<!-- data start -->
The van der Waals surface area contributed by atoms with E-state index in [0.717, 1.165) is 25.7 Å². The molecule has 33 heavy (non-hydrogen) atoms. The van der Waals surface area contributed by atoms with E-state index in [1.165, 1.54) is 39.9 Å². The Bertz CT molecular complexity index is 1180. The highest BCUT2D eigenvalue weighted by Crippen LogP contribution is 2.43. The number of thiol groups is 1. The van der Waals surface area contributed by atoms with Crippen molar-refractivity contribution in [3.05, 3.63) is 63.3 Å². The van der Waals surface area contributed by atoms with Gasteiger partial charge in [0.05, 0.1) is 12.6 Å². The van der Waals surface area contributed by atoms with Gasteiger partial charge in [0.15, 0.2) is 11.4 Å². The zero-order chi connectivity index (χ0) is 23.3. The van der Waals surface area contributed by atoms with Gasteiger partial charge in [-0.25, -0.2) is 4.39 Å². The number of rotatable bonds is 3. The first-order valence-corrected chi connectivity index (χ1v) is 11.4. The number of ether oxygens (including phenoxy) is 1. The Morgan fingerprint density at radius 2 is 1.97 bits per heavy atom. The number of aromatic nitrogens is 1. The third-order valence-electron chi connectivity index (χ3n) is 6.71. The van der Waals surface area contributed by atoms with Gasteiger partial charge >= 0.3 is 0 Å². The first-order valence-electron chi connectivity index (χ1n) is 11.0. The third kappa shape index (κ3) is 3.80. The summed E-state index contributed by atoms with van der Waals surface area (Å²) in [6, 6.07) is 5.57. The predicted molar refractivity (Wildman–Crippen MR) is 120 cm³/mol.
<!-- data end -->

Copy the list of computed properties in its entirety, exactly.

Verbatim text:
The van der Waals surface area contributed by atoms with E-state index in [0.717, 1.165) is 25.7 Å². The molecule has 33 heavy (non-hydrogen) atoms. The van der Waals surface area contributed by atoms with E-state index in [1.165, 1.54) is 39.9 Å². The Bertz CT molecular complexity index is 1180. The highest BCUT2D eigenvalue weighted by Crippen LogP contribution is 2.43. The number of thiol groups is 1. The van der Waals surface area contributed by atoms with Crippen molar-refractivity contribution in [3.05, 3.63) is 63.3 Å². The van der Waals surface area contributed by atoms with Gasteiger partial charge in [0.05, 0.1) is 12.6 Å². The van der Waals surface area contributed by atoms with Gasteiger partial charge in [0.15, 0.2) is 11.4 Å². The zero-order chi connectivity index (χ0) is 23.3. The van der Waals surface area contributed by atoms with Gasteiger partial charge in [-0.25, -0.2) is 4.39 Å². The number of rotatable bonds is 3. The first-order valence-corrected chi connectivity index (χ1v) is 11.4. The number of ether oxygens (including phenoxy) is 1. The Morgan fingerprint density at radius 2 is 1.97 bits per heavy atom. The number of aromatic nitrogens is 1. The third-order valence-electron chi connectivity index (χ3n) is 6.71. The van der Waals surface area contributed by atoms with Gasteiger partial charge >= 0.3 is 0 Å². The first-order valence-electron chi connectivity index (χ1n) is 11.0. The third kappa shape index (κ3) is 3.80. The summed E-state index contributed by atoms with van der Waals surface area (Å²) in [6, 6.07) is 5.57. The predicted molar refractivity (Wildman–Crippen MR) is 120 cm³/mol.